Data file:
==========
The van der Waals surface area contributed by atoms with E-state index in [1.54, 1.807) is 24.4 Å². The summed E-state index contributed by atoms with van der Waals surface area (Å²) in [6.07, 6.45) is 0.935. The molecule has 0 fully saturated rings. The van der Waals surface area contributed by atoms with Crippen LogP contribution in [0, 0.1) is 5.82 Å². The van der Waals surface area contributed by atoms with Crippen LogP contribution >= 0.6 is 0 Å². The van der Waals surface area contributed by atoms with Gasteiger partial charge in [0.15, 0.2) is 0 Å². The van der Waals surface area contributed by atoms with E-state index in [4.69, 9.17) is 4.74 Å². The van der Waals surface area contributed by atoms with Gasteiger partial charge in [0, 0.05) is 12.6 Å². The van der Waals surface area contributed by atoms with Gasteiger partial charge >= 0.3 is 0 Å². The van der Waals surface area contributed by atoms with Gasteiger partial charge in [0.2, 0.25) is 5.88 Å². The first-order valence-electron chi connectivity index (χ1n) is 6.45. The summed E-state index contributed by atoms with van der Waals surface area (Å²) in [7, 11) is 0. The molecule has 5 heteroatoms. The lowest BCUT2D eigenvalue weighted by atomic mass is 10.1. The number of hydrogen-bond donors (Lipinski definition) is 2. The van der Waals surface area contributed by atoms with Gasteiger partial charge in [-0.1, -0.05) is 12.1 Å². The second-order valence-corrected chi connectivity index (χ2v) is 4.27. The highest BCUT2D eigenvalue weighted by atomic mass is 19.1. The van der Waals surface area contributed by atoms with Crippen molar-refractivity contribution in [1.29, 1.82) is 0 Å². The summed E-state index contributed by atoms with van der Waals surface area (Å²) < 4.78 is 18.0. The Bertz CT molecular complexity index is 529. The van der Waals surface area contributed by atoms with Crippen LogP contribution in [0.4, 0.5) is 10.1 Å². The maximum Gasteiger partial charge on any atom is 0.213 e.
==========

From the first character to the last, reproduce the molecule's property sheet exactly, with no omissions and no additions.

The van der Waals surface area contributed by atoms with E-state index in [1.54, 1.807) is 24.4 Å². The summed E-state index contributed by atoms with van der Waals surface area (Å²) in [6.07, 6.45) is 0.935. The molecule has 0 fully saturated rings. The van der Waals surface area contributed by atoms with Crippen LogP contribution in [0, 0.1) is 5.82 Å². The van der Waals surface area contributed by atoms with Crippen LogP contribution >= 0.6 is 0 Å². The van der Waals surface area contributed by atoms with Gasteiger partial charge in [0.15, 0.2) is 0 Å². The van der Waals surface area contributed by atoms with E-state index in [4.69, 9.17) is 4.74 Å². The van der Waals surface area contributed by atoms with Gasteiger partial charge in [0, 0.05) is 12.6 Å². The van der Waals surface area contributed by atoms with Gasteiger partial charge >= 0.3 is 0 Å². The van der Waals surface area contributed by atoms with Gasteiger partial charge in [0.2, 0.25) is 5.88 Å². The first-order valence-electron chi connectivity index (χ1n) is 6.45. The summed E-state index contributed by atoms with van der Waals surface area (Å²) in [7, 11) is 0. The molecule has 5 heteroatoms. The lowest BCUT2D eigenvalue weighted by atomic mass is 10.1. The number of hydrogen-bond donors (Lipinski definition) is 2. The van der Waals surface area contributed by atoms with Gasteiger partial charge in [-0.1, -0.05) is 12.1 Å². The second-order valence-corrected chi connectivity index (χ2v) is 4.27. The highest BCUT2D eigenvalue weighted by atomic mass is 19.1. The van der Waals surface area contributed by atoms with Crippen molar-refractivity contribution in [1.29, 1.82) is 0 Å². The summed E-state index contributed by atoms with van der Waals surface area (Å²) < 4.78 is 18.0. The Bertz CT molecular complexity index is 529. The van der Waals surface area contributed by atoms with Crippen LogP contribution in [0.4, 0.5) is 10.1 Å². The maximum Gasteiger partial charge on any atom is 0.213 e.